How Do We Define “Retro?”

The word “retro” is defined by the dictionary as “imitative of style or fashion of the recent past.”

Problem solved!

Well, not so much. When you look at retro-related Steam tags (as a random sample), you don’t see games imitative of style or fashion of the recent past. Few people consider Resident Evil 4, Kingdom Hearts, or Final Fantasy X retro games, even though they were all released more than a decade ago. Instead, the “Retro” tag gets placed on games with 8-bit style graphics, platformers, and games that play like graphical flash cards.

Final Fantasy X

It becomes apparent — at least to me — that “Retro” means “games that remind me of my childhood,” where “me” is “gamers in their late-20s to mid-30s who grew up playing the Atari and the original Nintendo Entertainment System.”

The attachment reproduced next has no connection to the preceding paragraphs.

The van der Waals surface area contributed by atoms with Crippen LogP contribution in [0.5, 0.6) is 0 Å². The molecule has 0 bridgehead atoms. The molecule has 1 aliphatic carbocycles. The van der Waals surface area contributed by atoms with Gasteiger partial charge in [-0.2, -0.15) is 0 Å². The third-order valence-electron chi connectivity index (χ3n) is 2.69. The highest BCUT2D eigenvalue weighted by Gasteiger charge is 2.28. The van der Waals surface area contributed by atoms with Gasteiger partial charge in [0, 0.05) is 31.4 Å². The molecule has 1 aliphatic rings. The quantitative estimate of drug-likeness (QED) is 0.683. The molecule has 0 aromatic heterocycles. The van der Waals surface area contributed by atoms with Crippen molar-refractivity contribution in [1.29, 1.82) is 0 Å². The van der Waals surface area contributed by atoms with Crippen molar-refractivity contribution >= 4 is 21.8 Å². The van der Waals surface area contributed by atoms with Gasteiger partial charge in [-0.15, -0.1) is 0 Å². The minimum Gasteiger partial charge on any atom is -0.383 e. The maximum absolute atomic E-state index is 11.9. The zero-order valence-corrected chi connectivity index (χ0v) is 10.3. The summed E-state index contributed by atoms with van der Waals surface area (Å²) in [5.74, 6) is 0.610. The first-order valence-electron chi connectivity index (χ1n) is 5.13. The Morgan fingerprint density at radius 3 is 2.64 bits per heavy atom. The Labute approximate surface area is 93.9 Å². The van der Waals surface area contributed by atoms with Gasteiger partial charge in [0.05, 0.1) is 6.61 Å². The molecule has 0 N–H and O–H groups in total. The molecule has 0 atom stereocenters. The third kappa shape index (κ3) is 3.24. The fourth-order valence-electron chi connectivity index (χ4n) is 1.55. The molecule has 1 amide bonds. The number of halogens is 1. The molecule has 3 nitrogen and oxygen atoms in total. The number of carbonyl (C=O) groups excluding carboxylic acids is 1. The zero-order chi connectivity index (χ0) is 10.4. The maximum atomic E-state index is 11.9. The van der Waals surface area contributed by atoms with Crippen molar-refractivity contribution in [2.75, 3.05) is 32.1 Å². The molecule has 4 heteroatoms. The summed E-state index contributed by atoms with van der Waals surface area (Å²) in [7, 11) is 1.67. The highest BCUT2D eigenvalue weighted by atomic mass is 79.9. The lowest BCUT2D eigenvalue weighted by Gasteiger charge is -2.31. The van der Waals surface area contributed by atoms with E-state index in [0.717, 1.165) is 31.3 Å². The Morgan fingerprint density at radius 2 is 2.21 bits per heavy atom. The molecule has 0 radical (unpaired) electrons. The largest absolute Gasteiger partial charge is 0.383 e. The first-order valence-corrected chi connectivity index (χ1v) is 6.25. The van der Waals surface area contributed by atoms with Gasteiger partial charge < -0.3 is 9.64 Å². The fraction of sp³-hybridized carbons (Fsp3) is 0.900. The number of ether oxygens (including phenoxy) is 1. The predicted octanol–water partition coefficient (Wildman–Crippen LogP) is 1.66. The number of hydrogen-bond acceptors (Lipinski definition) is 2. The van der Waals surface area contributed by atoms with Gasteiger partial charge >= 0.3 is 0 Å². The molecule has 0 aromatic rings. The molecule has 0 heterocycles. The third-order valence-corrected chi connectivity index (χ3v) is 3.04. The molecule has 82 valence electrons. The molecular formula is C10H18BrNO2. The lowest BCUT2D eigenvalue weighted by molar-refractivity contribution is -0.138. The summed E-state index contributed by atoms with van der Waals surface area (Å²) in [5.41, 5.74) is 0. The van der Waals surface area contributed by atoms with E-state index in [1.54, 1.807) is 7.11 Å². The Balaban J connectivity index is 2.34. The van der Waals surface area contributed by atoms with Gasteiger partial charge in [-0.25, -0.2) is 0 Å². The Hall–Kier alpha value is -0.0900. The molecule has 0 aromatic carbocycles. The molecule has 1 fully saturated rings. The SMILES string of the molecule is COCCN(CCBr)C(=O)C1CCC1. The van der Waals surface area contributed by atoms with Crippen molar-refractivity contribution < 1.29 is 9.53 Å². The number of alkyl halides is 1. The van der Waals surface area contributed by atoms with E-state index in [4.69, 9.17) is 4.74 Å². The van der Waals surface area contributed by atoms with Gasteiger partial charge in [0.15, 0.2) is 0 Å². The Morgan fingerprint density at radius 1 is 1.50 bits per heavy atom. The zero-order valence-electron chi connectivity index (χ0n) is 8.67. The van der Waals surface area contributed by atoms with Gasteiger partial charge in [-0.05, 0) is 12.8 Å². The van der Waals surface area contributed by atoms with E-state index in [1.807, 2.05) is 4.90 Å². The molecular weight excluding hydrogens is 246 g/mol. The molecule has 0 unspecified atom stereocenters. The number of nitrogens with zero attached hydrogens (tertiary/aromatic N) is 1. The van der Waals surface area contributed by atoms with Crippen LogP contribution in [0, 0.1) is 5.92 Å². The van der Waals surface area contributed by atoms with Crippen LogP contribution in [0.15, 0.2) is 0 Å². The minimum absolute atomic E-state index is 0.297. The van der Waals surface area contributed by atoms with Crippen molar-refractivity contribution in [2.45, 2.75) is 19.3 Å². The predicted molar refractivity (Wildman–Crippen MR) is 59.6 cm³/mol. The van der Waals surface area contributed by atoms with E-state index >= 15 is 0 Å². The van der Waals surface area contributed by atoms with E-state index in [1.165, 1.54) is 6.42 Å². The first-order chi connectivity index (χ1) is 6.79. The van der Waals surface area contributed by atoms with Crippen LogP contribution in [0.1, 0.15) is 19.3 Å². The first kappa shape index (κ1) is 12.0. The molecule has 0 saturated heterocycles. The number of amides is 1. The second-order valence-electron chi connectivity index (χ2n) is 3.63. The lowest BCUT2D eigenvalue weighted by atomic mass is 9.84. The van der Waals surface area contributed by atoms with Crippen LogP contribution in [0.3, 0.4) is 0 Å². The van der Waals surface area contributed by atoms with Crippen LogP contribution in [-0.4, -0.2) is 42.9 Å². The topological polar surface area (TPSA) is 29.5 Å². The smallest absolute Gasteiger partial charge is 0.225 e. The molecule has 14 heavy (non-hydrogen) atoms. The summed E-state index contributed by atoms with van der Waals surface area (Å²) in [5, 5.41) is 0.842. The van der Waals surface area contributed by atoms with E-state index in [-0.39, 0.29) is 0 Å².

I don’t actually have a problem with this. Cultures often create their own terminology, and gaming culture is no different. It helps that it stays steady, so that when I see “retro-style,” I know that the game is probably going to be filled with pixels and/or punishing difficulty levels.

The problem is that words mean things to other cultures, and when only a specific kind of game gets labeled as “retro,” it makes it more difficult to communicate.

Am I arguing for a different word to describe what we currently call “retro”? Not as such. I have, however, had people argue with me that games like Kingdom Hearts don’t count as retro, and I have to disagree. For my son, who’s currently 17, Kingdom Hearts is more reminiscent of his childhood than Mega Man is.

Mega Man 2

We — those of us pushing into our middle ages — don’t own gaming, is what I’m getting at. It’s good to keep this in mind so that gaming can grow and evolve without making us cranky about it.

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